It is perhaps an important point that Yalden’s stomach analysis found mainly small slugs, albeit sometimes in significant quantities (40 in one stomach); but these miniscule molluscs may be even less likely to survive digestion. Additionally, the time of year the survey is conducted may affect the likelihood of finding mollusc remains. Robert Brockie, for example, found slug remains in about 40% of the hog droppings he collected in New Zealand; when split out, however, more than half (56%) were recovered during the summer. Meanwhile, Derek Yalden observed that more slugs were consumed during September and October than in other months by his East Anglian hogs. Thus, seasonality of consumption and superior digestibility may, either individually or combined, lead to an underrepresentation of gastropods in the dietary studies.
If slugs and snails aren’t underrepresented, it may just be that they are not preferred food items. There are examples of captive animals seeming to relish slugs, and in his study on the effect of slug pellets on hedgehogs, Hubert Gemmeke at the German Federal Research Centre in Münster wrote that one of his subjects ate almost 200 of the slugs offered to it. Several people who care for sick/injured hedgehogs or simply put food out for their visiting hogs have, however, noted how well-fed hedgehogs tend to eat fewer garden pests; I have heard accounts of hedgehogs feeding on a plate of dog food, ignoring the slugs sharing the dish. So, why might hedgehogs find gastropods less desirable than other prey species?
He slimed me!
Slugs and snails can be difficult to handle because of their size and the mucus they produce. We have seen from Dimelow’s studies that hedgehogs are less able to deal with large, thicker-shelled snails, which immediately limits their options. Without the protection conveyed by a shell, however, slugs are fairer game and size does not seem to be a considerable deterrent; Nigel Reeve notes how hedgehogs will accept slugs up to 15cm (6 inches) long, although the tougher-skinned species (e.g. the great black slugs, Arion spp.) are often rejected. Mollusc mucus does, however, appear distasteful to hedgehogs. During her studies, Dimelow observed hedgehogs to wipe the slime off large slugs (e.g. great grey slugs, Limax spp.) and, in her paper to the Proceedings of the Zoological Society of London in 1963, she wrote:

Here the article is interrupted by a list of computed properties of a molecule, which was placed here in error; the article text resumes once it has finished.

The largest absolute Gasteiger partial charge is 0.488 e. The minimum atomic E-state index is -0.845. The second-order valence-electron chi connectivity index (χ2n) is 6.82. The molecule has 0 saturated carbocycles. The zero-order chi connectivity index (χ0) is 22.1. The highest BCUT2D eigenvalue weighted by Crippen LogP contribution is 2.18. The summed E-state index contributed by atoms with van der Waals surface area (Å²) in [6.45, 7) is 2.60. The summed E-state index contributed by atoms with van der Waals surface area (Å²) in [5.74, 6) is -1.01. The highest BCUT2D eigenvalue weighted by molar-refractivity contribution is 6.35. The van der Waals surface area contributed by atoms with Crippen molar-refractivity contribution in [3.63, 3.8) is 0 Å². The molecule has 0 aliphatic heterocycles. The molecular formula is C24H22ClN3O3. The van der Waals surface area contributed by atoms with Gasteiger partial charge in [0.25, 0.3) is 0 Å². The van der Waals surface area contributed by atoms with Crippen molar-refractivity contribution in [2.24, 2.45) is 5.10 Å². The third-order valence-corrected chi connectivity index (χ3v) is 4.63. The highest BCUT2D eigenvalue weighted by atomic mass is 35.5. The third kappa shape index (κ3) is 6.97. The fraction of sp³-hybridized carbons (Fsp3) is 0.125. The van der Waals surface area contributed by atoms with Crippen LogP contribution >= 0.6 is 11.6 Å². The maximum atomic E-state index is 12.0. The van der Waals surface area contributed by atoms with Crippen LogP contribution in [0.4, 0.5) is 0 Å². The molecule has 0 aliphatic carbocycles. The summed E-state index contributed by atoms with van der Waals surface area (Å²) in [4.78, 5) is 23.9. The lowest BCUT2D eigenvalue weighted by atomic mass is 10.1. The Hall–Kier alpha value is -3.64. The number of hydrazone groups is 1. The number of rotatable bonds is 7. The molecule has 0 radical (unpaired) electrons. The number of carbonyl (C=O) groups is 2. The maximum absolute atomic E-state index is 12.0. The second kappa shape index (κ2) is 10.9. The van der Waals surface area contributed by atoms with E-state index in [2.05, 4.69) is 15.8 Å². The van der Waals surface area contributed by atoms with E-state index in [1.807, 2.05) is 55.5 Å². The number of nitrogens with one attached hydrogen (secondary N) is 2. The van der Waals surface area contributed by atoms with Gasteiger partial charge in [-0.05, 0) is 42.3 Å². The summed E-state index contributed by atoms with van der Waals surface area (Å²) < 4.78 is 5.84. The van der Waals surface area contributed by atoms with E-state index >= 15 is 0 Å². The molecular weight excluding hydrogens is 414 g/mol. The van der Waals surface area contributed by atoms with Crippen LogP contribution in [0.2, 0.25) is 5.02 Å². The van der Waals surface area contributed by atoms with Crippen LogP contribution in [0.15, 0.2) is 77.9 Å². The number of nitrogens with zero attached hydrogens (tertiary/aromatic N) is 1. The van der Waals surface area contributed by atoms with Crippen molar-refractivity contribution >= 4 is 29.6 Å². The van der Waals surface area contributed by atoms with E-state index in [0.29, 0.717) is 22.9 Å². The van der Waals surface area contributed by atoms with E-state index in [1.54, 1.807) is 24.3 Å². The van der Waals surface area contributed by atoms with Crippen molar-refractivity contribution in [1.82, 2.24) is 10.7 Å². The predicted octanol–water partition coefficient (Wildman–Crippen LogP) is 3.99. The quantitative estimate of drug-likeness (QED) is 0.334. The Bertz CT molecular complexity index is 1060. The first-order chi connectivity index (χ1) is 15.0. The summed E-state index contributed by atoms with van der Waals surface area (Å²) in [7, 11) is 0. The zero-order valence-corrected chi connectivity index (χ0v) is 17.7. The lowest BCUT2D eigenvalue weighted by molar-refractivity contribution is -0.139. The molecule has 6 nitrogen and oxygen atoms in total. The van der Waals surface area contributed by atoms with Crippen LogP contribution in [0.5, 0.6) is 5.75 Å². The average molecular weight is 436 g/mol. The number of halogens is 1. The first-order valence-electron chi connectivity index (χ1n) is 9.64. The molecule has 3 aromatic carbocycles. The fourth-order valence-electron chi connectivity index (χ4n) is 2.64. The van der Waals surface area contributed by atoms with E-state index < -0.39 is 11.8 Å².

“Snail shells less than I8 mm in diameter were readily cracked provided that they were not too thick. A hedgehog might place a front paw on a snail shell to steady this while attacking the snail. I n the case of slugs the front paws were used frequently to wipe away slime if this w a secreted heavily. Large slugs were eaten piece by piece. Limax maximus was tackled readily even when 15 cm long.”
In their books, Reeve and Morris note how hedgehogs have been observed rolling slugs on the ground in order to remove the mucus.
Slugs produce two types of mucus: a thick gloop, which contains fibres that are used for climbing and, in some species, suspension during reproduction; and a thinner slime that is used for locomotion. The two types of mucus are highly hygroscopic (that is, they readily absorb moisture from the air), which helps prevent the desiccation to which gastropods are extremely susceptible. Additionally, as we have seen above, the mucus may also serve as a defensive mechanism, making the slug distasteful to predators. Indeed, in a 1979 paper to the Canadian Journal of Zoology, the authors reported how, when attacked, the field slug (Deroceras reticulatum) secretes a thick white ‘defence mucus’. I’m not aware that any studies have been conducted looking specifically at the effect of mucus production on the relish with which hedgehogs will accept slugs, but similar studies of insect predators suggest that the mucus can reduce the appeal of gastropods as food.